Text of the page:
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Management refers to the tasks and activities involved in directing the company through the processes of planning, organizing, leading, and controlling. A manager plans, organizes, directs and controls the allocation of human, material, financial, and information resources to achieve company goals.
From the above assessments, it is clear that organising is the second function in management. This essay will discuss organising and its relevance as a managerial function.
Organising involves the combination of human, physical and financial resources, collectively working to aid in achieving goals.Through this process , companies are able to decide where decisions are made, who performs specific tasks, how the line of authority and chain of command are defined.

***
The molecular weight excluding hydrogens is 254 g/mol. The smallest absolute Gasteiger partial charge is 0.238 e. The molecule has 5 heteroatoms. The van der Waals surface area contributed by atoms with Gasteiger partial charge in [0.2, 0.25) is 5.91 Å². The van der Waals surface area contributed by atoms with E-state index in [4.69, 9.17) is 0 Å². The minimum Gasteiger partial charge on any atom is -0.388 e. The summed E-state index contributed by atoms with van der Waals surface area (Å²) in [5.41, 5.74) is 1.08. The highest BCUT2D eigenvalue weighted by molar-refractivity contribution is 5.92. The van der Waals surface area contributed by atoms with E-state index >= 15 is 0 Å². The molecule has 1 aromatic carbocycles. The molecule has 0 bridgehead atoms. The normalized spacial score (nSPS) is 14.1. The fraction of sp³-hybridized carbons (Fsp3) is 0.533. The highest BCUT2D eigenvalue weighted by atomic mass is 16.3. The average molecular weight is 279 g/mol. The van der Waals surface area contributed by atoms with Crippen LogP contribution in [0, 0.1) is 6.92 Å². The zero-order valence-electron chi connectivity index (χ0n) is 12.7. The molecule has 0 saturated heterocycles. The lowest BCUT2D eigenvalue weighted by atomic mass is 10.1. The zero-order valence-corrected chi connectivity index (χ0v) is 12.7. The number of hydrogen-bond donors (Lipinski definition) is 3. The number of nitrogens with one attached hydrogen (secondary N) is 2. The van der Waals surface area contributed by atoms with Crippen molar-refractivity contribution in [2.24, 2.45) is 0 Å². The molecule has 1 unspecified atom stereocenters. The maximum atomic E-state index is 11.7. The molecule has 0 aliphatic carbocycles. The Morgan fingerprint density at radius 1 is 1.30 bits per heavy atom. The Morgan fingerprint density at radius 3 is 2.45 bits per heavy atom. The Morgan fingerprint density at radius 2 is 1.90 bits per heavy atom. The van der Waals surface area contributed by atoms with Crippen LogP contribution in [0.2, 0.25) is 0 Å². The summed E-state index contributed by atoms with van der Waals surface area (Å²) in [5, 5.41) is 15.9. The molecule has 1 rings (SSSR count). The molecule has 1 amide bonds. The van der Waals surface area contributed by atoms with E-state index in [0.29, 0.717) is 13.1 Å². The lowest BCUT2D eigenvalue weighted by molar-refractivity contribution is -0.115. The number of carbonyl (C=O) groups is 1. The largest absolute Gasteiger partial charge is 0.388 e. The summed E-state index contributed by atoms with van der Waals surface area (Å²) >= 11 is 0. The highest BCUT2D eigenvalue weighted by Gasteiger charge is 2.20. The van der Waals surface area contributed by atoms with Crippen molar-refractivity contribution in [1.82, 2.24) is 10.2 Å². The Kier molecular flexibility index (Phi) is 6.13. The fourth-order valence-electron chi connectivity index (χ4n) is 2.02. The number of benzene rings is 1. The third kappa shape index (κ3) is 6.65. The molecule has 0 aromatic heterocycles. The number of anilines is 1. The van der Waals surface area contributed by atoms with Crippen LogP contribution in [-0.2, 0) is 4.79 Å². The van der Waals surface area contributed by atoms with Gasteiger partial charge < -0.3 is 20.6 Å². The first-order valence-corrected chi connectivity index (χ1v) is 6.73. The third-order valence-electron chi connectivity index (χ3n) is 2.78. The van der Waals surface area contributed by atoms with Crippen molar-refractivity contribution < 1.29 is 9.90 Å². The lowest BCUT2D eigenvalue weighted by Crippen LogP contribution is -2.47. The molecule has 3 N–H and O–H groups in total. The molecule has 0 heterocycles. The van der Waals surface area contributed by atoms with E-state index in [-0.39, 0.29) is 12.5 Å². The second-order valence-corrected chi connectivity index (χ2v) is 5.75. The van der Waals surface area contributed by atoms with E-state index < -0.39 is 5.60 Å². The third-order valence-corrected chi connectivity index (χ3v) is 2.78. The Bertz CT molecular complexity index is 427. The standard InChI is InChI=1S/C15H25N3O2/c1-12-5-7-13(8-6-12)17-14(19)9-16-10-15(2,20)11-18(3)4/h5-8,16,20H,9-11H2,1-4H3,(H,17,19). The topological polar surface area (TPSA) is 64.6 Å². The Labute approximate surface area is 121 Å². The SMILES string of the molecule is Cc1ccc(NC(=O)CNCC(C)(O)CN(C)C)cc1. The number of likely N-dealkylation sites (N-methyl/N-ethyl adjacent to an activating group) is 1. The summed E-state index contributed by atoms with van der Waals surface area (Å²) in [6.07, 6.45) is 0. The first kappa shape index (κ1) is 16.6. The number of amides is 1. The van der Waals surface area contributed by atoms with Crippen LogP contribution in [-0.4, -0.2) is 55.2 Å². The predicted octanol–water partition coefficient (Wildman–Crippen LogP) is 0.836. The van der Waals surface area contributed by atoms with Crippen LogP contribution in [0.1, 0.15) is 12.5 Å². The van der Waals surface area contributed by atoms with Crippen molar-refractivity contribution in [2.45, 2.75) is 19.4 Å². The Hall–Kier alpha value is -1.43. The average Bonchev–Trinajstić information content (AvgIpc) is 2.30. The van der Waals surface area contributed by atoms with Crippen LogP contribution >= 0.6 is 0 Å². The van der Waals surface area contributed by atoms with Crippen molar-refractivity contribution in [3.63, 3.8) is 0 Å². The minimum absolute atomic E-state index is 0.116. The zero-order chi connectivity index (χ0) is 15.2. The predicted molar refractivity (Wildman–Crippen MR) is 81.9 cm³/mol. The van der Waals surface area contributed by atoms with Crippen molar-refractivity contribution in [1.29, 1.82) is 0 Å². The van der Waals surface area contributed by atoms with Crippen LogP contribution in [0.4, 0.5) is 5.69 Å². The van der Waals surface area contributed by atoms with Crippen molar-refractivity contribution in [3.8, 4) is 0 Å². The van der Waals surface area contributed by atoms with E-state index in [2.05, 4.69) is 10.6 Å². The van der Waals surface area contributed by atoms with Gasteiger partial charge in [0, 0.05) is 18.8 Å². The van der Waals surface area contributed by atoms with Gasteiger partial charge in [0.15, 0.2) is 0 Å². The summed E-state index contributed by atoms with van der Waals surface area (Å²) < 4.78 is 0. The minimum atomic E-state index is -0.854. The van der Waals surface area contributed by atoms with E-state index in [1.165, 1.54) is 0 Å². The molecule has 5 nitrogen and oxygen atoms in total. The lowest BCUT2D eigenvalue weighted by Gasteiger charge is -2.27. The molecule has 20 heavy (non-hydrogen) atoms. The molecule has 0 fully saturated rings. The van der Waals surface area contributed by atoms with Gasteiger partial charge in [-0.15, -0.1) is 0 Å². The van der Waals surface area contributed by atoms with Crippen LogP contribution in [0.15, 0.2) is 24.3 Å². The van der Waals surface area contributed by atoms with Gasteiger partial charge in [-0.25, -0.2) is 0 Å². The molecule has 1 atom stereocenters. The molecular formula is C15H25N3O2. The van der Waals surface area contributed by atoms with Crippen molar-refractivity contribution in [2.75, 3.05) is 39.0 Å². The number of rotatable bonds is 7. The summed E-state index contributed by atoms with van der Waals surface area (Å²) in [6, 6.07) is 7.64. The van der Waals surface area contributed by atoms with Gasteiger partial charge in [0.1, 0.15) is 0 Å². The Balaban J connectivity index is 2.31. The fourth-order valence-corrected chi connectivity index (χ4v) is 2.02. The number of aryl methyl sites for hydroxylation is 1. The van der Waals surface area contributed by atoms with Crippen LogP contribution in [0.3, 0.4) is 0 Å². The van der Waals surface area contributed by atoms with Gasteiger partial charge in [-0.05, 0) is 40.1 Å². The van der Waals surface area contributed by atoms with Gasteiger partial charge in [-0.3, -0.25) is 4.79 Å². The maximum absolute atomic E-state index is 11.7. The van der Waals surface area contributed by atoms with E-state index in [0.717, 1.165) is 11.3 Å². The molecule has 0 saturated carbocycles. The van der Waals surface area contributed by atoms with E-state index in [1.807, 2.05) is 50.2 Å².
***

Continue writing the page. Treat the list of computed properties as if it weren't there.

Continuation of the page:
An organisational structure is designed in line with the company's goals. The organisation chart is a diagram (visual representation) that illustrates the organisational structure. It shows the reporting lines between departments and people within the company.
An organization chart communicates the following information:
The departments within the company.
The work performed by people responsible for departments.
Reporting relationships of managers and subordinates.
Managerial levels within the company.
Principles of Organising
Managers are able to effectively execute the organising function by following the outlined principles:
Tasks are divided amongst employees on the basis of qualifications, abilities and skills. This is achieved effectively through division of work.
All functions are defined to the managers and employees. This is achieved by clearly defining the duties, responsibilities, authority and relationships of people towards each other.